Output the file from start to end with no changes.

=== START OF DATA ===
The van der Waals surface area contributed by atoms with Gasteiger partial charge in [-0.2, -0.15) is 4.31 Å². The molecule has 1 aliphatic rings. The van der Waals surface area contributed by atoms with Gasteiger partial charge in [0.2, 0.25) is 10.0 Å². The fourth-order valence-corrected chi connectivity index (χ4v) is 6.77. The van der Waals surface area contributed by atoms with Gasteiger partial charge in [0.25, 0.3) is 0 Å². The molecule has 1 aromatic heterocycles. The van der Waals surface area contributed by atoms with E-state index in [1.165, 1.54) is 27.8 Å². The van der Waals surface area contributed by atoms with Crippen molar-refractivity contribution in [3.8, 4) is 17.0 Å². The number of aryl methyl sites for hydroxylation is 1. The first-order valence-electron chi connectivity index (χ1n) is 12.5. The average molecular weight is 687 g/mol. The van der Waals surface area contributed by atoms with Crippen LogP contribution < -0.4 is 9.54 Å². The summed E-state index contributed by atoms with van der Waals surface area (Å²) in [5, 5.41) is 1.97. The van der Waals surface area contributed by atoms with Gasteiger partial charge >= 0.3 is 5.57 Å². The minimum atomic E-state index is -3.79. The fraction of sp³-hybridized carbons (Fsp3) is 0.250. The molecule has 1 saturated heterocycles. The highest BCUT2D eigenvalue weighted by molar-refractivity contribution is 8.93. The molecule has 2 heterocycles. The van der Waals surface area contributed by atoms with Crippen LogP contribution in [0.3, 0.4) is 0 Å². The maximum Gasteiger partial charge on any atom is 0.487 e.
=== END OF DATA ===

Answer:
The van der Waals surface area contributed by atoms with Gasteiger partial charge in [-0.2, -0.15) is 4.31 Å². The molecule has 1 aliphatic rings. The van der Waals surface area contributed by atoms with Gasteiger partial charge in [0.2, 0.25) is 10.0 Å². The fourth-order valence-corrected chi connectivity index (χ4v) is 6.77. The van der Waals surface area contributed by atoms with Gasteiger partial charge in [0.25, 0.3) is 0 Å². The molecule has 1 aromatic heterocycles. The van der Waals surface area contributed by atoms with E-state index in [1.165, 1.54) is 27.8 Å². The van der Waals surface area contributed by atoms with Crippen molar-refractivity contribution in [3.8, 4) is 17.0 Å². The number of aryl methyl sites for hydroxylation is 1. The first-order valence-electron chi connectivity index (χ1n) is 12.5. The average molecular weight is 687 g/mol. The van der Waals surface area contributed by atoms with Crippen LogP contribution < -0.4 is 9.54 Å². The summed E-state index contributed by atoms with van der Waals surface area (Å²) in [5, 5.41) is 1.97. The van der Waals surface area contributed by atoms with Gasteiger partial charge >= 0.3 is 5.57 Å². The minimum atomic E-state index is -3.79. The fraction of sp³-hybridized carbons (Fsp3) is 0.250. The molecule has 1 saturated heterocycles. The highest BCUT2D eigenvalue weighted by molar-refractivity contribution is 8.93. The molecule has 2 heterocycles. The van der Waals surface area contributed by atoms with Crippen LogP contribution in [0.3, 0.4) is 0 Å². The maximum Gasteiger partial charge on any atom is 0.487 e.